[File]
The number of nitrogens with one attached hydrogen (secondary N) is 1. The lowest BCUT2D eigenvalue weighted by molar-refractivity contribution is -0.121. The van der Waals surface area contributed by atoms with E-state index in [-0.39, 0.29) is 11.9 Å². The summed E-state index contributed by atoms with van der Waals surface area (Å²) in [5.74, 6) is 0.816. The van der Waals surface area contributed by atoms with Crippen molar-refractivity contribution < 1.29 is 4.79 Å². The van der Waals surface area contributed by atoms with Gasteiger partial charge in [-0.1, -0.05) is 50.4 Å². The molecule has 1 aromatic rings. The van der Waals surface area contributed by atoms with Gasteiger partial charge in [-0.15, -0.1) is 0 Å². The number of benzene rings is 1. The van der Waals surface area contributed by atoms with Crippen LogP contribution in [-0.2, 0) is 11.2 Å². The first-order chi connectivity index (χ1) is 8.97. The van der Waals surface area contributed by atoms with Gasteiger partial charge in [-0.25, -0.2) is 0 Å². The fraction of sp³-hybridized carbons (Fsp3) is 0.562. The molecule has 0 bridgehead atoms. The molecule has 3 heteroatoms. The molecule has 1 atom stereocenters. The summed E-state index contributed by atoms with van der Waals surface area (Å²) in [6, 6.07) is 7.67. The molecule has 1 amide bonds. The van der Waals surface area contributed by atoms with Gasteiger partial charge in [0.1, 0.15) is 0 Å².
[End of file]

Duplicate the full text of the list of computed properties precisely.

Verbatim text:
The number of nitrogens with one attached hydrogen (secondary N) is 1. The lowest BCUT2D eigenvalue weighted by molar-refractivity contribution is -0.121. The van der Waals surface area contributed by atoms with E-state index in [-0.39, 0.29) is 11.9 Å². The summed E-state index contributed by atoms with van der Waals surface area (Å²) in [5.74, 6) is 0.816. The van der Waals surface area contributed by atoms with Crippen molar-refractivity contribution < 1.29 is 4.79 Å². The van der Waals surface area contributed by atoms with Gasteiger partial charge in [-0.1, -0.05) is 50.4 Å². The molecule has 1 aromatic rings. The van der Waals surface area contributed by atoms with Gasteiger partial charge in [-0.15, -0.1) is 0 Å². The number of benzene rings is 1. The van der Waals surface area contributed by atoms with Crippen LogP contribution in [-0.2, 0) is 11.2 Å². The first-order chi connectivity index (χ1) is 8.97. The van der Waals surface area contributed by atoms with Gasteiger partial charge in [-0.25, -0.2) is 0 Å². The fraction of sp³-hybridized carbons (Fsp3) is 0.562. The molecule has 0 bridgehead atoms. The molecule has 3 heteroatoms. The molecule has 1 atom stereocenters. The summed E-state index contributed by atoms with van der Waals surface area (Å²) in [6, 6.07) is 7.67. The molecule has 1 amide bonds. The van der Waals surface area contributed by atoms with Gasteiger partial charge in [0.1, 0.15) is 0 Å².